Capital Intelligence (CI), the international credit rating agency, today announced that it has affirmed Oman Arab Bank’s (OAB) foreign currency ratings at BBB long-term and A3 short-term. The ratings are underpinned by its ownership (and management) by Arab Bank, Jordan. The financial strength rating is maintained at BBB reflecting OAB’s good profitability and very sound asset quality. The Bank’s small balance sheet size and its tightening liquidity ratios which nevertheless remain better than industry average are constraining factors. The economic downturn could result in higher NPLs over the next few quarters, but OAB’s good coverage ratio and high profitability are strong mitigants. A Stable outlook has therefore been appended to all the ratings.
Strong business growth, a wider interest differential and good growth in fees, commissions and foreign exchange trading profits contributed to OAB’s good performance in 2008. The Bank continues to enjoy wider than industry average interest differentials due to its low funding cost. Its large contingent accounts business contributes to its strong non-interest revenue base. OAB draws on the resources of Arab Bank for financing and providing guarantees for projects, overcoming some of the disadvantages associated with its relatively small size. Asset quality ratios are sound – the non-performing loans (NPLs) to gross loans and the provision coverage ratios strengthened last year. The Bank’s capital adequacy ratio fell at end 2008 owing to the sizeable increase in risk assets, but following an injection of fresh capital in H1 2009, the ratio strengthened.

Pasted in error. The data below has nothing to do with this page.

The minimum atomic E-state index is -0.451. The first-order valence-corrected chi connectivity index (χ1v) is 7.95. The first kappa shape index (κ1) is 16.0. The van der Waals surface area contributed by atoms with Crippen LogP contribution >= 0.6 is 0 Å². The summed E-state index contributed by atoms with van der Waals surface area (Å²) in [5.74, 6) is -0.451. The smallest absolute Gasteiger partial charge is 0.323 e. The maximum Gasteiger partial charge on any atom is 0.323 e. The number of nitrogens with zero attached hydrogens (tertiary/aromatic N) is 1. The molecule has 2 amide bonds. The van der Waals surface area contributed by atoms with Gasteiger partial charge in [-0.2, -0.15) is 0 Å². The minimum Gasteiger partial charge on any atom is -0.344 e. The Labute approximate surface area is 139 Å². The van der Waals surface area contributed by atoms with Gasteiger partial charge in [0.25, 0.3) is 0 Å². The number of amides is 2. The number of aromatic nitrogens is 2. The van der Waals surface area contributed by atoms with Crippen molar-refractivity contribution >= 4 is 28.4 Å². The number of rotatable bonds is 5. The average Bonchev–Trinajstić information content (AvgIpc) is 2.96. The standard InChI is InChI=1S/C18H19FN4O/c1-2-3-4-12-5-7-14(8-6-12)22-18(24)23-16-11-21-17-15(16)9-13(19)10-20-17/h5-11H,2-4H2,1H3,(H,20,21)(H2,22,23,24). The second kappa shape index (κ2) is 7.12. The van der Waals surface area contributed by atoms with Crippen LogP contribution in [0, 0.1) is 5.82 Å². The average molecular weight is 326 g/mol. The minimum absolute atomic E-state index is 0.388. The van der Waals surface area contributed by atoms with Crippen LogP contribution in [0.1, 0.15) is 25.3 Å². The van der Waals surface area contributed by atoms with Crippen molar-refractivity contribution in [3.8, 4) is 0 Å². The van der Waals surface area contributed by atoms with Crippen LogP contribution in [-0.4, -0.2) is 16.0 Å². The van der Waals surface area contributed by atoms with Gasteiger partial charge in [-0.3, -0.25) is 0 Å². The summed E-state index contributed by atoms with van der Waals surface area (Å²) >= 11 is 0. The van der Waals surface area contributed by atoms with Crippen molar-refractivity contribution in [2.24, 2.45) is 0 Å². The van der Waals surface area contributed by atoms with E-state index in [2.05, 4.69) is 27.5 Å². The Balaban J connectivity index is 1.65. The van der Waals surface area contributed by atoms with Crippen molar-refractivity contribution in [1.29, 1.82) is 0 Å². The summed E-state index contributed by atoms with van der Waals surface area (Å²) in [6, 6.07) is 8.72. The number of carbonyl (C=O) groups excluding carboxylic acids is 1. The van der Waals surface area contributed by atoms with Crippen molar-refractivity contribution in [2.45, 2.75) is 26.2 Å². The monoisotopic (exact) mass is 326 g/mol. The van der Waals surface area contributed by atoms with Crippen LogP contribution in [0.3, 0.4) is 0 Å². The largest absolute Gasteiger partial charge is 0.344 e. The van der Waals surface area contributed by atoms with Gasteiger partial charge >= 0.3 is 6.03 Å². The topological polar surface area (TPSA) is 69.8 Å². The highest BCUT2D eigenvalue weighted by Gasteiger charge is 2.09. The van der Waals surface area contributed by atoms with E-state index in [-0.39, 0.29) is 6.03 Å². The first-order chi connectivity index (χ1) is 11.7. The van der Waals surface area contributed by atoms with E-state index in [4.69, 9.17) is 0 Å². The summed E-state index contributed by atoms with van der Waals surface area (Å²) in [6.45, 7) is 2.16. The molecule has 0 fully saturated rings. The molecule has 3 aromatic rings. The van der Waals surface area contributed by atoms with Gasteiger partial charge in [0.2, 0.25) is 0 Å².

OAB’s first-half 2009 results were good although net profit declined owing to lower investment related income. Asset quality and capital adequacy ratios improved, and while liquidity ratios tightened further they were satisfactory. The Bank does not expect to grow its balance sheet at more than a moderatepace this year given the reduced demand from the corporate sector and the postponement of several major projects due to lack of adequate and timely financing. OAB intends to focus on retail customer deposit growth and will expand its branch network this year.
OAB was established in 1984 when it purchased the Omani branches of Arab Bank. Arab Bank subscribed to 49% of OAB's share capital and Omani shareholders took 51%. OAB participates in financing development projects across Oman, and the Bank, either solely or together with Arab Bank, has been involved in all the major industrial and infrastructure projects over the last several years. OAB has successfully leveraged its close association with Arab Bank to develop a strong corporate banking business. The Bank’s relatively small asset base (5.5% of total assets in the banking sector at end 2008) does not appear to have impaired its overall competitiveness, nor its access to top-tier customers within the country.